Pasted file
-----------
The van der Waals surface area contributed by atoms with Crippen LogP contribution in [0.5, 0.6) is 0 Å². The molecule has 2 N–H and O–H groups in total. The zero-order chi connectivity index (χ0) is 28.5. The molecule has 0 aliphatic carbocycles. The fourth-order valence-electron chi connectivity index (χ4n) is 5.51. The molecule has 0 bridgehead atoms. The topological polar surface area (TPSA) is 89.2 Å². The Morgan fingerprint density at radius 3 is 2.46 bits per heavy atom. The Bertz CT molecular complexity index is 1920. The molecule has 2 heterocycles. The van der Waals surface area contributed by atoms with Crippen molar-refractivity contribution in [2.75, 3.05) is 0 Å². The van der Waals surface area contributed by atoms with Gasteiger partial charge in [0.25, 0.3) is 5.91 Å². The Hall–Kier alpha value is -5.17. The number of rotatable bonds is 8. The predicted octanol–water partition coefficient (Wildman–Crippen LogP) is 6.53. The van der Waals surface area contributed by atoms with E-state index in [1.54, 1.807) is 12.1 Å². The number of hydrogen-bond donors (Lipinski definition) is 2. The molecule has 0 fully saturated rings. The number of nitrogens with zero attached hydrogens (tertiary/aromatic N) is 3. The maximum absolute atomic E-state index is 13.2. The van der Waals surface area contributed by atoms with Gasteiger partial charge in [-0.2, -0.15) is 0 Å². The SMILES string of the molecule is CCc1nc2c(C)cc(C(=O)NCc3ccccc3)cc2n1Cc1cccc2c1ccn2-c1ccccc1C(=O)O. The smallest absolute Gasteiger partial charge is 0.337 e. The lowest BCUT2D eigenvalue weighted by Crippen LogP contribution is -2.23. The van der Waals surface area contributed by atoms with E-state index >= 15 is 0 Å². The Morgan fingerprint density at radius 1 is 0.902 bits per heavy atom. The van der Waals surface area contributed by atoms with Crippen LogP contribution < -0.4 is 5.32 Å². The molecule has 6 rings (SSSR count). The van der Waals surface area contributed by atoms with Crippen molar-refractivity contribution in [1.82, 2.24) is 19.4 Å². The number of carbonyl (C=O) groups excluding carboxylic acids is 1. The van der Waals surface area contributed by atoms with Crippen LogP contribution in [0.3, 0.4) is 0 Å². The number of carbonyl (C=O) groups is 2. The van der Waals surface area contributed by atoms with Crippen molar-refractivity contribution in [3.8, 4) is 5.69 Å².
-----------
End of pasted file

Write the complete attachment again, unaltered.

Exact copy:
The van der Waals surface area contributed by atoms with Crippen LogP contribution in [0.5, 0.6) is 0 Å². The molecule has 2 N–H and O–H groups in total. The zero-order chi connectivity index (χ0) is 28.5. The molecule has 0 aliphatic carbocycles. The fourth-order valence-electron chi connectivity index (χ4n) is 5.51. The molecule has 0 bridgehead atoms. The topological polar surface area (TPSA) is 89.2 Å². The Morgan fingerprint density at radius 3 is 2.46 bits per heavy atom. The Bertz CT molecular complexity index is 1920. The molecule has 2 heterocycles. The van der Waals surface area contributed by atoms with Crippen molar-refractivity contribution in [2.75, 3.05) is 0 Å². The van der Waals surface area contributed by atoms with Gasteiger partial charge in [0.25, 0.3) is 5.91 Å². The Hall–Kier alpha value is -5.17. The number of rotatable bonds is 8. The predicted octanol–water partition coefficient (Wildman–Crippen LogP) is 6.53. The van der Waals surface area contributed by atoms with E-state index in [1.54, 1.807) is 12.1 Å². The number of hydrogen-bond donors (Lipinski definition) is 2. The molecule has 0 fully saturated rings. The number of nitrogens with zero attached hydrogens (tertiary/aromatic N) is 3. The maximum absolute atomic E-state index is 13.2. The van der Waals surface area contributed by atoms with Gasteiger partial charge in [-0.2, -0.15) is 0 Å². The SMILES string of the molecule is CCc1nc2c(C)cc(C(=O)NCc3ccccc3)cc2n1Cc1cccc2c1ccn2-c1ccccc1C(=O)O. The smallest absolute Gasteiger partial charge is 0.337 e. The lowest BCUT2D eigenvalue weighted by Crippen LogP contribution is -2.23. The van der Waals surface area contributed by atoms with E-state index >= 15 is 0 Å². The Morgan fingerprint density at radius 1 is 0.902 bits per heavy atom. The van der Waals surface area contributed by atoms with Crippen LogP contribution < -0.4 is 5.32 Å². The molecule has 6 rings (SSSR count). The van der Waals surface area contributed by atoms with Crippen molar-refractivity contribution in [1.82, 2.24) is 19.4 Å². The number of carbonyl (C=O) groups excluding carboxylic acids is 1. The van der Waals surface area contributed by atoms with Crippen LogP contribution in [0.3, 0.4) is 0 Å². The number of carbonyl (C=O) groups is 2. The van der Waals surface area contributed by atoms with Crippen molar-refractivity contribution in [3.8, 4) is 5.69 Å².